A cold front pushed eastward across the continental United States in early 2013, passing through Colorado on January 11. Ahead of the cold front, a dust storm arose along the Colorado-Kansas border. The Moderate Resolution Imaging Spectroradiometer (MODIS) on NASA’s Aqua satellite captured this natural-color image on January 11, 2013.
Although the dust was thickest in western Kansas, many of the source points for the storm were in Colorado. One dust plume arose roughly 70 kilometers (40 miles) south of Colorado Springs. In Kansas, the eastern edge of the dust storm spanned 240 kilometers (150 miles) and the dust was thick enough to completely hide the land surface below, especially east of Goodland. Salina.com reported that the blowing dust reduced visibility to a quarter of a mile (0.4 kilometers).
Dust storms in this region have occurred in the midst of severe, lingering drought. As of January 8, 2013, the U.S. Drought Monitor described drought conditions in western Kansas and southeastern Colorado as “exceptional.” A smaller dust storm struck the same region in November 2012.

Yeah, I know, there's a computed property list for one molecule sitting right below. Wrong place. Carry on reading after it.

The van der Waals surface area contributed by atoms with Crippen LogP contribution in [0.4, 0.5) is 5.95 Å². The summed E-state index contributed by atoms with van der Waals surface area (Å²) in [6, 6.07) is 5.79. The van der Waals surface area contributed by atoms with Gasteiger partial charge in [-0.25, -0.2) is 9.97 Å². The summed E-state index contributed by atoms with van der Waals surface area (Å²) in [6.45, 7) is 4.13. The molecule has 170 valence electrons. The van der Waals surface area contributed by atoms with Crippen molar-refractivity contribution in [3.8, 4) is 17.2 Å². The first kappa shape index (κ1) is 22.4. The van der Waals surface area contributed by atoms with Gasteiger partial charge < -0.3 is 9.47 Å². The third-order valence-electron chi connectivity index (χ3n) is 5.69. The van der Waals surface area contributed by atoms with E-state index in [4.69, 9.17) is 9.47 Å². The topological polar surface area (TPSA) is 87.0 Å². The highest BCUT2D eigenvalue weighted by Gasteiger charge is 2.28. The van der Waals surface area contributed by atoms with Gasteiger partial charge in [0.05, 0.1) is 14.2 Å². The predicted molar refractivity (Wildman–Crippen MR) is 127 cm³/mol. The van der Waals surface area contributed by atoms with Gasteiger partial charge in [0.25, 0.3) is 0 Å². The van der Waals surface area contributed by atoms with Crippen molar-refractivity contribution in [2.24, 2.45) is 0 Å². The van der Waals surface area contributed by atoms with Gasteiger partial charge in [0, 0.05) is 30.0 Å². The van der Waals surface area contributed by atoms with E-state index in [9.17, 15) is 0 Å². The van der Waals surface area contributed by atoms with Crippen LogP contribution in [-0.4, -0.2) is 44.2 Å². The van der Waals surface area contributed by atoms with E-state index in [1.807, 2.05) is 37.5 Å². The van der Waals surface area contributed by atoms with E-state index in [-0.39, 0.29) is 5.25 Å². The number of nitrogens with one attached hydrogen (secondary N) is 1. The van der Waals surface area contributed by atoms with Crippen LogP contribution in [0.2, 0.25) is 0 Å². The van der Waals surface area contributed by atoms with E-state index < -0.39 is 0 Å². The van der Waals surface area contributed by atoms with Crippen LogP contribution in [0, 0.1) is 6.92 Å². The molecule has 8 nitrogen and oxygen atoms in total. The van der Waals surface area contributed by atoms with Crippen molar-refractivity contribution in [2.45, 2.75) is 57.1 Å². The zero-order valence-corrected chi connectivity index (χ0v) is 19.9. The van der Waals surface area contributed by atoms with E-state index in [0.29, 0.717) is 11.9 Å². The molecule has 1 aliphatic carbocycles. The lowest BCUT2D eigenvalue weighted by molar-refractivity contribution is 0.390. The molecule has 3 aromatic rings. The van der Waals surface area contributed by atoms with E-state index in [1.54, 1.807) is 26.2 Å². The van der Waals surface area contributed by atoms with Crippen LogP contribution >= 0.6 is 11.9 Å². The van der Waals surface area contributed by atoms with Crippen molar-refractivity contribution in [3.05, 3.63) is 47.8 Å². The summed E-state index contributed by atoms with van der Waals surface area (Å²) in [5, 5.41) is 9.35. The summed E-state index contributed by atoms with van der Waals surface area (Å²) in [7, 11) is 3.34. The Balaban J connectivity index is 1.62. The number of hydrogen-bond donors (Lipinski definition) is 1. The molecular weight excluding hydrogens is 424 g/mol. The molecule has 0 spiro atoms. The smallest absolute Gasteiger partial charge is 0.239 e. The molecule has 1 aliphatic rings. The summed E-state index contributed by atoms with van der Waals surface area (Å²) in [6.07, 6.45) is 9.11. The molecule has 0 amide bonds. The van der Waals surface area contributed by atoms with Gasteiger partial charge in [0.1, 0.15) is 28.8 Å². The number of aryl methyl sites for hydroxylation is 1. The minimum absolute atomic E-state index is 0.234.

- Demuth, G. (2013, January 11) Dust storm reduces visibility in northwest Kansas. Salina.com. Accessed January 14, 2013.
- U.S. Drought Monitor. (2012, November 13) Current conditions. University of Nebraska-Lincoln. Accessed January 14, 2013.
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This image originally appeared on the Earth Observatory. Click here to view the full, original record.